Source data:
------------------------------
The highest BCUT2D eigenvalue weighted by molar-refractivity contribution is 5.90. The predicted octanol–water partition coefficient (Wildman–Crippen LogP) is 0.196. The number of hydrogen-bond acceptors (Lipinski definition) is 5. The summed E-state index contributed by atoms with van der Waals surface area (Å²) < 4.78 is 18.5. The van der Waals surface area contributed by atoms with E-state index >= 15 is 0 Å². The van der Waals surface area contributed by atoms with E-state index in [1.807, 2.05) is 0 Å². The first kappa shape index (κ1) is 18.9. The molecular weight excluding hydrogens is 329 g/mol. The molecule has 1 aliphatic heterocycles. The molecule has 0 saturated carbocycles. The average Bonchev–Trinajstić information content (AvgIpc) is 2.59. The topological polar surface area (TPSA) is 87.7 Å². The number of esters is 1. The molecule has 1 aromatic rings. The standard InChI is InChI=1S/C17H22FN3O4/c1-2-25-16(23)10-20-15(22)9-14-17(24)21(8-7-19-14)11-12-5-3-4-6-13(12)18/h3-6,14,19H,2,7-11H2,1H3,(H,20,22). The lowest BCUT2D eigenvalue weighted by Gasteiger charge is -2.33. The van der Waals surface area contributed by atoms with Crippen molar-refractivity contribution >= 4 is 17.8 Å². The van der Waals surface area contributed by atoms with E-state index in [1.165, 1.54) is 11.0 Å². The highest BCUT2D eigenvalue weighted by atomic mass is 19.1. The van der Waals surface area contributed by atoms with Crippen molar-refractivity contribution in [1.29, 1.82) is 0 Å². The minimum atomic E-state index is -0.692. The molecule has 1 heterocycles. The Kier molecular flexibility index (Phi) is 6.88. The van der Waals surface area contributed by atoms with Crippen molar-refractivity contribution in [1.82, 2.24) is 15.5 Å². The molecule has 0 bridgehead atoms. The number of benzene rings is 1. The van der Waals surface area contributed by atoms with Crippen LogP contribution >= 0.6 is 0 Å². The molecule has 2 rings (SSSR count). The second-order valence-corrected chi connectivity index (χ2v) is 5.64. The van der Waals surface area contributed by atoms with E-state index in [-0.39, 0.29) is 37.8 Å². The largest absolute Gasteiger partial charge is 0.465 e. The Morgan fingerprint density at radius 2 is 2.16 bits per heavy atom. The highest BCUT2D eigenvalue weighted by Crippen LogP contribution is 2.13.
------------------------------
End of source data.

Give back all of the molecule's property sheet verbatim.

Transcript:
The highest BCUT2D eigenvalue weighted by molar-refractivity contribution is 5.90. The predicted octanol–water partition coefficient (Wildman–Crippen LogP) is 0.196. The number of hydrogen-bond acceptors (Lipinski definition) is 5. The summed E-state index contributed by atoms with van der Waals surface area (Å²) < 4.78 is 18.5. The van der Waals surface area contributed by atoms with E-state index >= 15 is 0 Å². The van der Waals surface area contributed by atoms with E-state index in [1.807, 2.05) is 0 Å². The first kappa shape index (κ1) is 18.9. The molecular weight excluding hydrogens is 329 g/mol. The molecule has 1 aliphatic heterocycles. The molecule has 0 saturated carbocycles. The average Bonchev–Trinajstić information content (AvgIpc) is 2.59. The topological polar surface area (TPSA) is 87.7 Å². The number of esters is 1. The molecule has 1 aromatic rings. The standard InChI is InChI=1S/C17H22FN3O4/c1-2-25-16(23)10-20-15(22)9-14-17(24)21(8-7-19-14)11-12-5-3-4-6-13(12)18/h3-6,14,19H,2,7-11H2,1H3,(H,20,22). The lowest BCUT2D eigenvalue weighted by Gasteiger charge is -2.33. The van der Waals surface area contributed by atoms with Crippen molar-refractivity contribution >= 4 is 17.8 Å². The van der Waals surface area contributed by atoms with E-state index in [1.165, 1.54) is 11.0 Å². The highest BCUT2D eigenvalue weighted by atomic mass is 19.1. The van der Waals surface area contributed by atoms with Crippen molar-refractivity contribution in [1.29, 1.82) is 0 Å². The minimum atomic E-state index is -0.692. The molecule has 1 heterocycles. The Kier molecular flexibility index (Phi) is 6.88. The van der Waals surface area contributed by atoms with Crippen molar-refractivity contribution in [1.82, 2.24) is 15.5 Å². The molecule has 0 bridgehead atoms. The number of benzene rings is 1. The van der Waals surface area contributed by atoms with Crippen LogP contribution >= 0.6 is 0 Å². The molecule has 2 rings (SSSR count). The second-order valence-corrected chi connectivity index (χ2v) is 5.64. The van der Waals surface area contributed by atoms with E-state index in [-0.39, 0.29) is 37.8 Å². The largest absolute Gasteiger partial charge is 0.465 e. The Morgan fingerprint density at radius 2 is 2.16 bits per heavy atom. The highest BCUT2D eigenvalue weighted by Crippen LogP contribution is 2.13.